The Food and Drug Administration approved the use of the Pfizer-BioNTech Covid-19 vaccine for 12 to 15 year olds in the United States on Monday. This is a critical step in the country's steady recovery from the pandemic and a blessing to tens of millions of American families eager to return to normal.
The permit includes weeks of anticipation for parents who have grappled with the way they are supposed to live their lives when only the adults in a household are vaccinated. It removes an obstacle to school reopening by reducing the risk of transmission in classrooms, and provides opportunities for millions of youngsters to attend summer camps, overnight stays, and get-togethers with friends.
"This is great news," said Dr. Kristin Oliver, pediatrician and vaccine expert at Mount Sinai Hospital in New York. "It seems we have waited a long time to protect children in this age group." The Pfizer BioNTech vaccine is available to everyone over the age of 16.
The release of the F.D.A. is not the last hurdle. An advisory committee of the Centers for Disease Control and Prevention is expected to meet shortly to review the data and make recommendations on the use of the vaccine in 12-15 year olds.
If the committee approves the vaccine for this age group as expected, the vaccinations could theoretically start immediately. Clinical studies have shown that these children can safely receive the dose already available for adults.
In a clinical study, Pfizer and BioNTech enrolled 2,260 participants, ages 12 and 15, and gave them either two doses of the vaccine or a placebo every three weeks. The researchers registered 18 cases of symptomatic coronavirus infection in the placebo group and none among the children who received the vaccine, suggesting that it was highly effective in preventing symptomatic diseases.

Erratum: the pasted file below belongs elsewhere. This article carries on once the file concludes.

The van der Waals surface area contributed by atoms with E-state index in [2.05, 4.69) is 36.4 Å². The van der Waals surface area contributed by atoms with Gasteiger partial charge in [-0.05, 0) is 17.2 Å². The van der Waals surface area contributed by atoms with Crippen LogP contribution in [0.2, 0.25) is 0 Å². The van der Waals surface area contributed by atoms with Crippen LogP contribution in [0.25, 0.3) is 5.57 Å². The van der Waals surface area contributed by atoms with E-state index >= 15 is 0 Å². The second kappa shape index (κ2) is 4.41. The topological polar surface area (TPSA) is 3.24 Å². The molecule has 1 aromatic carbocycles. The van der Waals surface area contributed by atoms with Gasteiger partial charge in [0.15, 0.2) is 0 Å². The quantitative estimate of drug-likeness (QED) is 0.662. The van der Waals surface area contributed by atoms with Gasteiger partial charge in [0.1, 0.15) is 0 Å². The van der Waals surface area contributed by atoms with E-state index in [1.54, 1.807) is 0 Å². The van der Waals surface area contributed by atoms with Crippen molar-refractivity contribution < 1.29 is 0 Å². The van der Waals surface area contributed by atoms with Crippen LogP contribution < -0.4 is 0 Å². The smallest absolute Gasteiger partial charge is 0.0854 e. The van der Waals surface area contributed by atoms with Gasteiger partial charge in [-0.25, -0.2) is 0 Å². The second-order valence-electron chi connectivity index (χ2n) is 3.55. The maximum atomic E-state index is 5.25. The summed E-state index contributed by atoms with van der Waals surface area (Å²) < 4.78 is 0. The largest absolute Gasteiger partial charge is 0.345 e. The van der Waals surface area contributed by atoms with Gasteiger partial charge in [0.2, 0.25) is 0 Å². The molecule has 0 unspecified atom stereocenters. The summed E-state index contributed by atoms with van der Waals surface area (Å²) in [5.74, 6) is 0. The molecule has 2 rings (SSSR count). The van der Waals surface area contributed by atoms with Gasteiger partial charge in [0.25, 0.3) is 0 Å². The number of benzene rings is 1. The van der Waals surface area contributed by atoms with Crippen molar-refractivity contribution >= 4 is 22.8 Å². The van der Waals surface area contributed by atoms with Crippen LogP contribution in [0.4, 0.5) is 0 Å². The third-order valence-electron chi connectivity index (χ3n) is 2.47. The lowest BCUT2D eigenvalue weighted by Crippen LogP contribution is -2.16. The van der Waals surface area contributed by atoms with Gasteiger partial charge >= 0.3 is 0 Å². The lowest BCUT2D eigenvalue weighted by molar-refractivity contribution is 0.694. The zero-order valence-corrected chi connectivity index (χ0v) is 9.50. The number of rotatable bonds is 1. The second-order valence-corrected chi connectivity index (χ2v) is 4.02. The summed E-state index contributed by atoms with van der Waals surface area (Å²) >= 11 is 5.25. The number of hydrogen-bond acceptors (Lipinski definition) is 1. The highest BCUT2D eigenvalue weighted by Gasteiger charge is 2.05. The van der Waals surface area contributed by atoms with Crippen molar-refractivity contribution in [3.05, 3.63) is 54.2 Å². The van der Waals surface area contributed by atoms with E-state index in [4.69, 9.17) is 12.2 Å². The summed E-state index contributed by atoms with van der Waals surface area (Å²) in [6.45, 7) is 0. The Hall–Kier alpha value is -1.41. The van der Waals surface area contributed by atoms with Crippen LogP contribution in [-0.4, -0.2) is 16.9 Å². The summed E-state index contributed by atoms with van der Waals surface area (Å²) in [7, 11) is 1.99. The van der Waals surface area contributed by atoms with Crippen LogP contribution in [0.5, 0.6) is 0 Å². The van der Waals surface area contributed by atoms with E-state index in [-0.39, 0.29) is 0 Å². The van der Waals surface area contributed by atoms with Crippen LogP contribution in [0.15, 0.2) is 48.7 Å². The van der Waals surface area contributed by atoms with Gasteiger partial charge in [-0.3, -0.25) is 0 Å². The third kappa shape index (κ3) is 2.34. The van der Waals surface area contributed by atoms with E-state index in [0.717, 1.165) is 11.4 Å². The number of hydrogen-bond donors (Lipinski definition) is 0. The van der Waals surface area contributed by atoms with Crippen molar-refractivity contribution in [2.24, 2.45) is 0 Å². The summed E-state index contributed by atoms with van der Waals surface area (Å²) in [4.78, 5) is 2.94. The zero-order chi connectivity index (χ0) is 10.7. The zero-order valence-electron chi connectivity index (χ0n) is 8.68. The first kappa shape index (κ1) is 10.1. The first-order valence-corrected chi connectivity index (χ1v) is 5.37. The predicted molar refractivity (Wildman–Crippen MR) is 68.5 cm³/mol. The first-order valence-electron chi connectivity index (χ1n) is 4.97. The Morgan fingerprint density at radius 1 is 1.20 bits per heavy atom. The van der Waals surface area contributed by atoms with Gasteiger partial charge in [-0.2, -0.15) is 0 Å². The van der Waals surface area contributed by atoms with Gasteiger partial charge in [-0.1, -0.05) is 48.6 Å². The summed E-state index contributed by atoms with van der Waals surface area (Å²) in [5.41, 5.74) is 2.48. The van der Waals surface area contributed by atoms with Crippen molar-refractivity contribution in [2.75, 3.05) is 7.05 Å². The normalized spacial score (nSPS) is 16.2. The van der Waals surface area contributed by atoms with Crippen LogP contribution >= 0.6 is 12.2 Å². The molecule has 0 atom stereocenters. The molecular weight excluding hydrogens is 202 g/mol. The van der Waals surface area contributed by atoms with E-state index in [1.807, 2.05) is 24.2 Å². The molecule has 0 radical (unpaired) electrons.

The vaccine appeared safe for these children too, with side effects comparable to those seen in study participants aged 16-25 years. Fever was slightly more common in vaccinated 12 to 15 year olds; About 20 percent of them had a fever, compared with 17 percent in the older age group.
The trend towards more fever in younger years was consistent with what was observed in a previous study, said Dr. Bill Gruber, senior vice president at Pfizer and pediatrician.
The test results were a “trifecta” of good news, added Dr. Gruber adds: “We have security, we have the immune response we wanted – it was actually better than what we saw in the 16 to 25 year old population – and we had direct evidence of its effectiveness. "
The company is still collecting information about possible asymptomatic infections by continuing to test study participants for the coronavirus every two weeks and check them for antibodies produced in response to a natural infection, according to Dr. Gruber.
Attempting to immunize children may reluctantly encounter the same problems that plagued attempts to vaccinate adults. In a recent survey, just over half of parents said their children are likely to receive a vaccine once one is approved.
Dr. Megan Ranney, an emergency doctor at Rhode Island Hospital in Providence, said she had "no safety concerns" about the Pfizer BioNTech vaccine, noting that hundreds of millions of people around the world have received it.
Her 12-year-old daughter is desperate to be vaccinated and her 9-year-old son will be vaccinated as soon as he is eligible, she said.
"The risk of your child catching Covid and getting really sick is small, but it's not zero," she said. "And the risk of getting sick or hospitalized or worse with Covid or with the post-Covid multi-inflammation syndrome is higher than the risk that this vaccine will cause something bad."
Vaccinating children protects others in the community from the virus, including people who are not protected by the vaccine, such as organ transplant recipients, cancer patients, and those with compromised immune responses.
"It also protects us all from the virus, which continues to spread and continue to mutate," said Dr. Ranney. "That's what I'm most afraid of right now."
Pfizer and BioNTech began testing the vaccine in children ages 5-11 in March and expanded the study to even younger children ages 2-5 last month. The companies next plan to test children aged 6 months to 2 years.
Assuming the trial results are encouraging, companies expect to see the F.D.A. in September for emergency authorization to give the vaccine to children aged 2-11.
Results of studies with Moderna's vaccine in 12 to 17 year olds are expected in the next few weeks. Results from another study of the company's vaccine in children aged 6 months to 12 years should be available in the second half of this year.
AstraZeneca is testing its vaccine in children 6 months and older. Johnson & Johnson plans to wait for the results of studies with participants older than 12 years before testing the vaccine in younger children.
Jan Hoffman contributed to the coverage.